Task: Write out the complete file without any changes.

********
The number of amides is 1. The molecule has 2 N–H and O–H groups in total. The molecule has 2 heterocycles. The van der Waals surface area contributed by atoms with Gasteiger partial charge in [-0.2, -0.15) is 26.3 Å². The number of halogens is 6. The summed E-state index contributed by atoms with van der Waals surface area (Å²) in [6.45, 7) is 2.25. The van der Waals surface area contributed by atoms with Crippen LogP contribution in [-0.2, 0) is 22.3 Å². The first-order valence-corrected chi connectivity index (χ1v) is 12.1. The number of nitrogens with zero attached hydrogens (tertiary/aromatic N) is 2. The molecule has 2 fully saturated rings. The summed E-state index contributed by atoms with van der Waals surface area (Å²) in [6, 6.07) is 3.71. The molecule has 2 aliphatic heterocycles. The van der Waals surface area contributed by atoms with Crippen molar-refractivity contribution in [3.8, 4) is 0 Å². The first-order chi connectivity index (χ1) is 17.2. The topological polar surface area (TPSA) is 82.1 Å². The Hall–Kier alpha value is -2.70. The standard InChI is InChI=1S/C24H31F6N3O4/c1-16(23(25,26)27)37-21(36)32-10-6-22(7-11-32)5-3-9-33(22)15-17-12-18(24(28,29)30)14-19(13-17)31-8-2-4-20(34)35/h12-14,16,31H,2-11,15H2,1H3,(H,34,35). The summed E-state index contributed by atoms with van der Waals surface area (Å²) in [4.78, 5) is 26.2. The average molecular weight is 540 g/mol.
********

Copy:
The number of amides is 1. The molecule has 2 N–H and O–H groups in total. The molecule has 2 heterocycles. The van der Waals surface area contributed by atoms with Gasteiger partial charge in [-0.2, -0.15) is 26.3 Å². The number of halogens is 6. The summed E-state index contributed by atoms with van der Waals surface area (Å²) in [6.45, 7) is 2.25. The van der Waals surface area contributed by atoms with Crippen LogP contribution in [-0.2, 0) is 22.3 Å². The first-order valence-corrected chi connectivity index (χ1v) is 12.1. The number of nitrogens with zero attached hydrogens (tertiary/aromatic N) is 2. The molecule has 2 fully saturated rings. The summed E-state index contributed by atoms with van der Waals surface area (Å²) in [6, 6.07) is 3.71. The molecule has 2 aliphatic heterocycles. The van der Waals surface area contributed by atoms with Crippen molar-refractivity contribution in [3.8, 4) is 0 Å². The first-order chi connectivity index (χ1) is 17.2. The topological polar surface area (TPSA) is 82.1 Å². The Hall–Kier alpha value is -2.70. The standard InChI is InChI=1S/C24H31F6N3O4/c1-16(23(25,26)27)37-21(36)32-10-6-22(7-11-32)5-3-9-33(22)15-17-12-18(24(28,29)30)14-19(13-17)31-8-2-4-20(34)35/h12-14,16,31H,2-11,15H2,1H3,(H,34,35). The summed E-state index contributed by atoms with van der Waals surface area (Å²) in [4.78, 5) is 26.2. The average molecular weight is 540 g/mol.